Rhetoric of choosing career “life path” limits alternative postgraduate plans

As one trudges along four grueling years of higher education, there is an omnipresent reality that holds a person back from burning textbooks, dropping out and blowing all of her money on a new steed to ride off into a less miserable counter-reality: the future as career.

However, jumping into a high-paying and exhausting lifelong career exclusively to achieve economic stability seems irrational compared to a more freeform lifestyle that involves less commitment and predictability.

We have all been taught by our schools, the media and our parents to follow a set “life path.” Go to high school, graduate, go to college and get a job—a job that will become the foundation for your career. A career, realists teach us, is essential for a fulfilling lifestyle. It provides one with money for sustenance, status and security.

Such wealth makes life much easier when it comes time to settle down and have a family, if you’re into that, or convincing your parents that your college education wasn’t a waste of 30 grand (see Elliott Piros’ article April 15 for the reasons why not).

No matter how stressful one’s career may be or how many unrelated yet potentially enriching opportunities slip by in the midst of it, there is a light at the end of the tunnel that supposedly makes it all worthwhile—retirement.

Surely this sequence of events is true in many cases, but it should not be put on a pedestal. If all one needs in life to be happy is comfort and security, more power to ‘em—society will accommodate.

But for people who crave more than the simple charms of domesticity, the restrictions of a lifelong career may simply be too limiting for a diversity of experiences, of which travelling abroad and immersing oneself in another culture are examples.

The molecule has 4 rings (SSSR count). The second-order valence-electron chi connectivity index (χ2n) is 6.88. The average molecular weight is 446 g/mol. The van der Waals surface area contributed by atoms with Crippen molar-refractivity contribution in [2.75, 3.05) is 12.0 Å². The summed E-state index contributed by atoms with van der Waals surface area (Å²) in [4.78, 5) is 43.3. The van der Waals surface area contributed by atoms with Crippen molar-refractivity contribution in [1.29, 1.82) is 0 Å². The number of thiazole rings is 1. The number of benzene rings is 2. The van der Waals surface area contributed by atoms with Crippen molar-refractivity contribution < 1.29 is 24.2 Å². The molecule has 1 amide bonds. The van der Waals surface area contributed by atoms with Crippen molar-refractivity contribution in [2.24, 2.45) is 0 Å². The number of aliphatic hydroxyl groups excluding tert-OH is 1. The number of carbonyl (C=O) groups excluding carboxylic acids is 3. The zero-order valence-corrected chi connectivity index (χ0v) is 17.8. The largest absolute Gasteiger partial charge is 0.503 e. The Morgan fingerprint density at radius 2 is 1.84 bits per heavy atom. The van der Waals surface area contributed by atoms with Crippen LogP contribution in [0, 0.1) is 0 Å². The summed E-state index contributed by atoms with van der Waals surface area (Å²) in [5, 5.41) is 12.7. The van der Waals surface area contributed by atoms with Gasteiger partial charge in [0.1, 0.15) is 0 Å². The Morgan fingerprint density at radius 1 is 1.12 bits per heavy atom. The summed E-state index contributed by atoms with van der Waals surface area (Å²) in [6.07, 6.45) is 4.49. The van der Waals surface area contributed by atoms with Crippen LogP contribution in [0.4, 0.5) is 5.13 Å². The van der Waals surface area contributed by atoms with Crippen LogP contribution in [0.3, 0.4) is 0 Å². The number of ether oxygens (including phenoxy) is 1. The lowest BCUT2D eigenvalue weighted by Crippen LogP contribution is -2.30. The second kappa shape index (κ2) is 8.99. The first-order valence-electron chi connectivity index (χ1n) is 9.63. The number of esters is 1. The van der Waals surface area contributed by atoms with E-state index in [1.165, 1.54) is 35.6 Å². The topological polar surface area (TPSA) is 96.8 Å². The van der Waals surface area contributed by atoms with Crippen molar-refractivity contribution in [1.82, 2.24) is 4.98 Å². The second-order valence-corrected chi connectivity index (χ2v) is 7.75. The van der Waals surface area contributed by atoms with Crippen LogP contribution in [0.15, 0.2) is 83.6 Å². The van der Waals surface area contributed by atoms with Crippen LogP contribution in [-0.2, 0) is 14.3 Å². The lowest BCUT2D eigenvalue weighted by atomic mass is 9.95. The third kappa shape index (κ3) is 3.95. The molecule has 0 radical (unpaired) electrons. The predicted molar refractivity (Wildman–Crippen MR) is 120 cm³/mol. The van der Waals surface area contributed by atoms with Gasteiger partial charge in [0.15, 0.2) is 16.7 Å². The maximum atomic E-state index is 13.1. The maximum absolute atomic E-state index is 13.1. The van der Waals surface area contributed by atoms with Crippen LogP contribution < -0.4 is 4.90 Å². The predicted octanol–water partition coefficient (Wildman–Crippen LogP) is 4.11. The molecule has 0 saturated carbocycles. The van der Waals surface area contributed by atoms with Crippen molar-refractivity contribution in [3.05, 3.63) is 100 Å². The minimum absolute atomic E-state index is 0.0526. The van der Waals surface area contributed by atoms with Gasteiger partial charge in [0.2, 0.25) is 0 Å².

What if a person has multiple passions which are professionally unrelated, like an avid painter or fiction writer with a knack for biochemistry? It may be better for such a person to not commit to one track for the rest of her life, and intead maximize both her happiness and potential by planning to commit to both fields for a limited time each, or to go back and forth.

Unfortunately, pushing oneself to the limit and indulging in adventures is less feasible at the ripe age of 60 after 40 years of energy drainage. So many things can happen in those 40 years aside from the inevitable deterioration of the body and the mind. Planning on letting loose after a lifelong career is just as naïve as claiming not to need a lifelong career.

One should not squander youth for fear of being left behind without considering the great experiences that could be neglected in the process.

If the media and personal observation can be extrapolated to the general reality, one can see that stressful, high-paying careers and positions that provide someone “too much to lose” can really take a toll on an individual’s happiness.

Professions may be accepted by said individual as entirely superficial or a mere means to get by, but studies show that if a person is not doing something she really likes for several hours nearly every weekday for 40 years or so, depression is very likely to occur at some point in a life. Approximately 9.5 percent of Americans between the ages of 18 and 65 have a depressive disorder in a given year, with five percent suffering from a major depressive disorder, according to the National Institute of Health Sciences. The average age of onset for depression is the mid-20s—the age one typically commits to a professional track.

Compare America to the Netherlands. The Netherlands is tied with Sweden and Denmark for second happiest country in the world based on qualitative and quantitative indicators, while the United States comes in thirteenth (out of 50 countries, most of which are still developing). The Netherlands are famous for their historically strong economy and accumulation of wealth, but so is America. Why the difference?

One Jezebel article, “Take Your Workaholism and Shove It, Say Dutch Women,” may have the answer. The American author writes of her experiences and observations in the Netherlands and how life there compares to home.

“I worry about my career incessantly,” she writes, while Dutch women “take a lackadaisical approach to their careers.”

She notes that there is this “staple virtue of American life—it seems to apply no matter what your religious background—that says work brings salvation. The Dutch women obviously have a different idea of what personal freedom and fulfillment means. It involves, um, having fun. It sounds totally right-on.”

One’s career is so tied to one’s identity in America, taking a risk in the professional field may feel like putting one’s soul on the line. However, one puts her soul on the line every day in refusing to nourish it. Committing to a career hinders the diverse types of enrichment that the world has to offer.

[PHOTO COURTESY / lighttoyourpath.org]